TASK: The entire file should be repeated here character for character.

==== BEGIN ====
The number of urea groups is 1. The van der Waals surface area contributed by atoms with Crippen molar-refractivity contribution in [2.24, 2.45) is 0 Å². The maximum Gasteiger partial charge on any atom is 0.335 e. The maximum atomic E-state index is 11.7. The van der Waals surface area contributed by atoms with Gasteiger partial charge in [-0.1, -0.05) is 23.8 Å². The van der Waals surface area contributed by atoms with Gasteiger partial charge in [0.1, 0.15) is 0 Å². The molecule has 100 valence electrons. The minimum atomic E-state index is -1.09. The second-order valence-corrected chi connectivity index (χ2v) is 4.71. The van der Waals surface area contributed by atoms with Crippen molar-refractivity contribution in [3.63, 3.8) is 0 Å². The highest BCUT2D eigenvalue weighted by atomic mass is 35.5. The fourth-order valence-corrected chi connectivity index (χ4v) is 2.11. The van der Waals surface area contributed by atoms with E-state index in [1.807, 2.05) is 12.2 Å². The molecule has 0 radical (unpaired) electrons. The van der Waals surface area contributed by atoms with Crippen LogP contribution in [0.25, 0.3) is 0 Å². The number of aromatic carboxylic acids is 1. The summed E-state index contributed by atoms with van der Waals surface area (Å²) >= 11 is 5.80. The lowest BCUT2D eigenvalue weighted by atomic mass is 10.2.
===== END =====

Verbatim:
The number of urea groups is 1. The van der Waals surface area contributed by atoms with Crippen molar-refractivity contribution in [2.24, 2.45) is 0 Å². The maximum Gasteiger partial charge on any atom is 0.335 e. The maximum atomic E-state index is 11.7. The van der Waals surface area contributed by atoms with Gasteiger partial charge in [-0.1, -0.05) is 23.8 Å². The van der Waals surface area contributed by atoms with Gasteiger partial charge in [0.1, 0.15) is 0 Å². The molecule has 100 valence electrons. The minimum atomic E-state index is -1.09. The second-order valence-corrected chi connectivity index (χ2v) is 4.71. The van der Waals surface area contributed by atoms with Crippen molar-refractivity contribution in [3.63, 3.8) is 0 Å². The highest BCUT2D eigenvalue weighted by atomic mass is 35.5. The fourth-order valence-corrected chi connectivity index (χ4v) is 2.11. The van der Waals surface area contributed by atoms with E-state index in [1.807, 2.05) is 12.2 Å². The molecule has 0 radical (unpaired) electrons. The van der Waals surface area contributed by atoms with Crippen LogP contribution in [0.25, 0.3) is 0 Å². The number of aromatic carboxylic acids is 1. The summed E-state index contributed by atoms with van der Waals surface area (Å²) >= 11 is 5.80. The lowest BCUT2D eigenvalue weighted by atomic mass is 10.2.